Hearty Greens and Red Quinoa Buddha Bowl

adapted from this recipe by the Minimalist Baker

serves 4

 

1 bunch dino kale, deveined and chopped

1 bunch swiss chard, chopped

1 onion, sliced thin

4 cloves garlic, minced

2 Tbsp olive oil

salt and pepper, to taste

 

1 medium butternut squash, peeled, seeds removed, and diced

1 Tbsp coconut oil, melted

1 tsp dried sage (optional)

salt and pepper, to taste

 

1/2 cup hummus

1/4 cup water + more, as needed

salt, to taste

 

2 cups cooked red quinoa

3-4 cups cooked chickpeas

 

Directions:

Add the onions and olive oil to a large pot/pan and cook over medium-low heat until caramelized and translucent (about 10-15 minutes).  Add the garlic and cook another few minutes.  Slowly add the greens and cook until tender (about 5-7 minutes).

Preheat the oven to 400.  Line a baking pan with parchment paper and spread the diced squash out evenly.  Drizzle with oil then sprinkle with dried sage, salt, and pepper. Gently toss to evenly coat.  Place in the oven for 30-35 minutes, or until edges are brown.

To prepare the sauce, slowly whisk the water and hummus together.  Add more water until desired consistency is reached.

To assemble: Toss everything in a bowl and top with sauce!

Buckwheat Almond Butter Waffles with Cinnamon Apple Compote

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It’s been ages since I’ve made waffles for breakfast.  Ever since the start of summer, I’ve pretty much had a smoothie in the morning.  Quick, cool, refreshing, healthy, delicious.  Bam.  Everything I want out of breakfast when the temperature is going up to some ungodly number in the afternoon.  That’s all changing as the weather is starting to transition to fall.  It’s cool in the mornings, breezy during the day, and quite pleasant.  I know there are still going to be a few 90+ days before fall really hits, however my body is obviously telling me it’s time put smoothies on a back burner to warmer, heartier fair in the morning.  Enter these waffles.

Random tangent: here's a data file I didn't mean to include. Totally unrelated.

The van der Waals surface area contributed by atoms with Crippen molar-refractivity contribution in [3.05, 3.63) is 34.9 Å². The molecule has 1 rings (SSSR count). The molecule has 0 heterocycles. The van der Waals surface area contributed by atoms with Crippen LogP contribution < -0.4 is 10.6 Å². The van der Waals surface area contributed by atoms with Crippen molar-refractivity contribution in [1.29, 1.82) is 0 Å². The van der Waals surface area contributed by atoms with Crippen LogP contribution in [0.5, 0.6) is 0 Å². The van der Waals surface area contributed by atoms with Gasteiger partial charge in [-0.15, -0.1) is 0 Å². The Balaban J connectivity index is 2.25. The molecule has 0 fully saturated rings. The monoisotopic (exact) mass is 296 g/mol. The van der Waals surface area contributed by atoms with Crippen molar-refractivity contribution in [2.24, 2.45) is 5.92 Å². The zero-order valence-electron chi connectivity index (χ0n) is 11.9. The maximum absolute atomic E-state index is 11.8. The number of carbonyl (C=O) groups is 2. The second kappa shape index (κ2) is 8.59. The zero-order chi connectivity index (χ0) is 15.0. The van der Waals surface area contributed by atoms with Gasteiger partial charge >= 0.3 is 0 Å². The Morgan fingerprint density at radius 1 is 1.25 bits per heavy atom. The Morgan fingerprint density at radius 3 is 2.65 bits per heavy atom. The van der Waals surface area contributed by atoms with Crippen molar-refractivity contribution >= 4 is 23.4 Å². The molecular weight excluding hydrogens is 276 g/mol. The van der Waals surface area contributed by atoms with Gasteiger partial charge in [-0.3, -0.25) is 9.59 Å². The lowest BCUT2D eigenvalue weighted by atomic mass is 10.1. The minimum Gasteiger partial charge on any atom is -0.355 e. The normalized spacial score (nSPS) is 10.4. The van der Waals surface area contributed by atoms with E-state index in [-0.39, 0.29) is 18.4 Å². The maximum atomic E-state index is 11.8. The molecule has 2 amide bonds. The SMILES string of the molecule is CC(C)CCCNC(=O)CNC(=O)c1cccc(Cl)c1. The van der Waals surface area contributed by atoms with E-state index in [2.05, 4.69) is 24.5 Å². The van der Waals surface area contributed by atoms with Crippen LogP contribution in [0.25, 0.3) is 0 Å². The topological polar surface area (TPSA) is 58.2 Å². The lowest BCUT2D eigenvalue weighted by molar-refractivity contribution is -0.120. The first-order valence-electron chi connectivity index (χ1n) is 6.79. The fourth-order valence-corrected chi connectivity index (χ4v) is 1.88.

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I’ve been craving waffles ever since the first 70 degree day a week or so ago, and knew that this long weekend would be the perfect time to indulge. The real trouble became what kind should I make!?  Lucky for me I had my answer built in because I went apple picking the day before and there is no way I could avoid making some sort of apple something with 7 pounds of fresh picked fruit staring me in the face.  With apples in mind, I made the base of these waffles buckwheat giving them a rich, nutty flavor complimented by added almond butter and cinnamon to the batter.  The topping is a warm saute of apples, cinnamon, and maple syrup.  With a sprinkling of roasted walnuts these waffles are truly out of this world!  Naturally gluten-free, oil-free, dairy-free, and egg-free, you can eat these bad boys guilt-free and welcome fall in a delicious fashion :)

 

Buckwheat Almond Butter Waffles with Cinnamon Apple Compote

These grain-free, gluten-free, dairy-free, oil-free waffles will fill your house with an amazing fall aroma of cinnamon sugar apples while filling your belly with a bunch of happiness!

 

yield: 4-5 large waffles, depending on your waffle iron

 

Buckwheat Almond Butter Waffles:

1 cup buckwheat flour

1 tsp baking powder

1 tsp baking soda

1/4 tsp salt

1/4 tsp cinnamon

1 1/4 cup almond milk + 1 tsp apple cider vinegar – room temperature

1 Tbsp ground flax seed + 3 Tbsp water

1/4 cup almond butter, melted

1 Tbsp maple syrup

1/2 tsp vanilla

extra oil or spray for the waffle iron

1 recipe cinnamon apple compote (recipe follows)

handful roasted walnuts (optional)